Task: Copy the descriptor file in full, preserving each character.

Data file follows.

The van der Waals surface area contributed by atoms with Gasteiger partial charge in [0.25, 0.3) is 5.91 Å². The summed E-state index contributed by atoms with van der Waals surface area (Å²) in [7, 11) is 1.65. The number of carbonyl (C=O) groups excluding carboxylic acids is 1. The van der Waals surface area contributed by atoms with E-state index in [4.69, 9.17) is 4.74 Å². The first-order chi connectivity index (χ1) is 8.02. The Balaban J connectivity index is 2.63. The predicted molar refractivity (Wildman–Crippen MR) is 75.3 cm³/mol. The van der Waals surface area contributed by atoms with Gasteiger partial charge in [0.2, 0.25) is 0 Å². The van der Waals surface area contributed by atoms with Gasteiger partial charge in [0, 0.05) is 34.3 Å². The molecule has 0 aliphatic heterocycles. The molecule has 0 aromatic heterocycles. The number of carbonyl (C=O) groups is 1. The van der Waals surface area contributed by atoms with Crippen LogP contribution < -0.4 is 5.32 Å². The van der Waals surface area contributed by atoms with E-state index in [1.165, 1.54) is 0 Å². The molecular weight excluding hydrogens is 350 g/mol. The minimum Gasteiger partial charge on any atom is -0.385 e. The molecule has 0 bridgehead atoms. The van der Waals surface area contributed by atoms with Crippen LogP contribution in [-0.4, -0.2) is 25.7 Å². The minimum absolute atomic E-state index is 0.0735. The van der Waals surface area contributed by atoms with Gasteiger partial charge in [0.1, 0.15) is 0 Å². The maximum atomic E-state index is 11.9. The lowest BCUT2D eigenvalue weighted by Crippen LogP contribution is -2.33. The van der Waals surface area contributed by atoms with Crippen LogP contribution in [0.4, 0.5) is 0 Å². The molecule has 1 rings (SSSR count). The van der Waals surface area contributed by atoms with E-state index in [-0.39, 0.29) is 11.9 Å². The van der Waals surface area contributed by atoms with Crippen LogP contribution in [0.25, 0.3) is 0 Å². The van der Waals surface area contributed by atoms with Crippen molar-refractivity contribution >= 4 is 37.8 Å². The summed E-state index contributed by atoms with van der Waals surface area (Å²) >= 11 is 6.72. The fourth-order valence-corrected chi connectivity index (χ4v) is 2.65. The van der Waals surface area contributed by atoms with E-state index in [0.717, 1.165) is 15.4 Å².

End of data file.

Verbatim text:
The van der Waals surface area contributed by atoms with Gasteiger partial charge in [0.25, 0.3) is 5.91 Å². The summed E-state index contributed by atoms with van der Waals surface area (Å²) in [7, 11) is 1.65. The number of carbonyl (C=O) groups excluding carboxylic acids is 1. The van der Waals surface area contributed by atoms with E-state index in [4.69, 9.17) is 4.74 Å². The first-order chi connectivity index (χ1) is 8.02. The Balaban J connectivity index is 2.63. The predicted molar refractivity (Wildman–Crippen MR) is 75.3 cm³/mol. The van der Waals surface area contributed by atoms with Gasteiger partial charge in [0.2, 0.25) is 0 Å². The van der Waals surface area contributed by atoms with Gasteiger partial charge in [0, 0.05) is 34.3 Å². The molecule has 0 aliphatic heterocycles. The molecule has 0 aromatic heterocycles. The number of carbonyl (C=O) groups is 1. The van der Waals surface area contributed by atoms with Crippen LogP contribution < -0.4 is 5.32 Å². The van der Waals surface area contributed by atoms with E-state index in [1.165, 1.54) is 0 Å². The molecular weight excluding hydrogens is 350 g/mol. The minimum Gasteiger partial charge on any atom is -0.385 e. The molecule has 0 bridgehead atoms. The van der Waals surface area contributed by atoms with Crippen LogP contribution in [-0.4, -0.2) is 25.7 Å². The minimum absolute atomic E-state index is 0.0735. The van der Waals surface area contributed by atoms with Gasteiger partial charge in [0.1, 0.15) is 0 Å². The maximum atomic E-state index is 11.9. The lowest BCUT2D eigenvalue weighted by Crippen LogP contribution is -2.33. The van der Waals surface area contributed by atoms with Crippen LogP contribution in [0.4, 0.5) is 0 Å². The molecule has 1 rings (SSSR count). The van der Waals surface area contributed by atoms with E-state index in [-0.39, 0.29) is 11.9 Å². The van der Waals surface area contributed by atoms with Crippen LogP contribution in [0.25, 0.3) is 0 Å². The van der Waals surface area contributed by atoms with Crippen molar-refractivity contribution >= 4 is 37.8 Å². The summed E-state index contributed by atoms with van der Waals surface area (Å²) >= 11 is 6.72. The fourth-order valence-corrected chi connectivity index (χ4v) is 2.65. The van der Waals surface area contributed by atoms with E-state index in [0.717, 1.165) is 15.4 Å².